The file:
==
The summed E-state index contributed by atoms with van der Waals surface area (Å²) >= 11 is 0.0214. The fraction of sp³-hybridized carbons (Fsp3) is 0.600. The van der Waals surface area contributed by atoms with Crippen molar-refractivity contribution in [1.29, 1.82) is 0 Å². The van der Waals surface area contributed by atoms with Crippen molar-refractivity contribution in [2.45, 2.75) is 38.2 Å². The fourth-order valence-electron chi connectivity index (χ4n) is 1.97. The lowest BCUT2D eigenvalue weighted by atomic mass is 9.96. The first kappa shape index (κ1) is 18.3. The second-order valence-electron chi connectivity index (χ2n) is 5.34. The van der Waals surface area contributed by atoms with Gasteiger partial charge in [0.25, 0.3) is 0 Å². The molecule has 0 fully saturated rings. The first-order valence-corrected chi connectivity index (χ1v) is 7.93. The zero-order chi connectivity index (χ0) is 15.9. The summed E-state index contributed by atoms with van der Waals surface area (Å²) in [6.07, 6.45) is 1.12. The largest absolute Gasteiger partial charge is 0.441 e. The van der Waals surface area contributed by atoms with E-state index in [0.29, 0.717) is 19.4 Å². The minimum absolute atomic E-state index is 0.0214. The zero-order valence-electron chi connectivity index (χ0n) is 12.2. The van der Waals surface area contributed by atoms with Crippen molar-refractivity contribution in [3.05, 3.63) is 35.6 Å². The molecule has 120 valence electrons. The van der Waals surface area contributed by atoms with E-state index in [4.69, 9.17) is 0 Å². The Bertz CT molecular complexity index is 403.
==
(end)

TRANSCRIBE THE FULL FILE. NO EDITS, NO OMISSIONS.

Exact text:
The summed E-state index contributed by atoms with van der Waals surface area (Å²) >= 11 is 0.0214. The fraction of sp³-hybridized carbons (Fsp3) is 0.600. The van der Waals surface area contributed by atoms with Crippen molar-refractivity contribution in [1.29, 1.82) is 0 Å². The van der Waals surface area contributed by atoms with Crippen molar-refractivity contribution in [2.45, 2.75) is 38.2 Å². The fourth-order valence-electron chi connectivity index (χ4n) is 1.97. The lowest BCUT2D eigenvalue weighted by atomic mass is 9.96. The first kappa shape index (κ1) is 18.3. The second-order valence-electron chi connectivity index (χ2n) is 5.34. The van der Waals surface area contributed by atoms with Gasteiger partial charge in [0.25, 0.3) is 0 Å². The molecule has 0 fully saturated rings. The first-order valence-corrected chi connectivity index (χ1v) is 7.93. The zero-order chi connectivity index (χ0) is 15.9. The summed E-state index contributed by atoms with van der Waals surface area (Å²) in [6.07, 6.45) is 1.12. The largest absolute Gasteiger partial charge is 0.441 e. The van der Waals surface area contributed by atoms with E-state index in [0.29, 0.717) is 19.4 Å². The minimum absolute atomic E-state index is 0.0214. The zero-order valence-electron chi connectivity index (χ0n) is 12.2. The van der Waals surface area contributed by atoms with Crippen molar-refractivity contribution in [3.05, 3.63) is 35.6 Å². The molecule has 120 valence electrons. The van der Waals surface area contributed by atoms with E-state index in [4.69, 9.17) is 0 Å². The Bertz CT molecular complexity index is 403.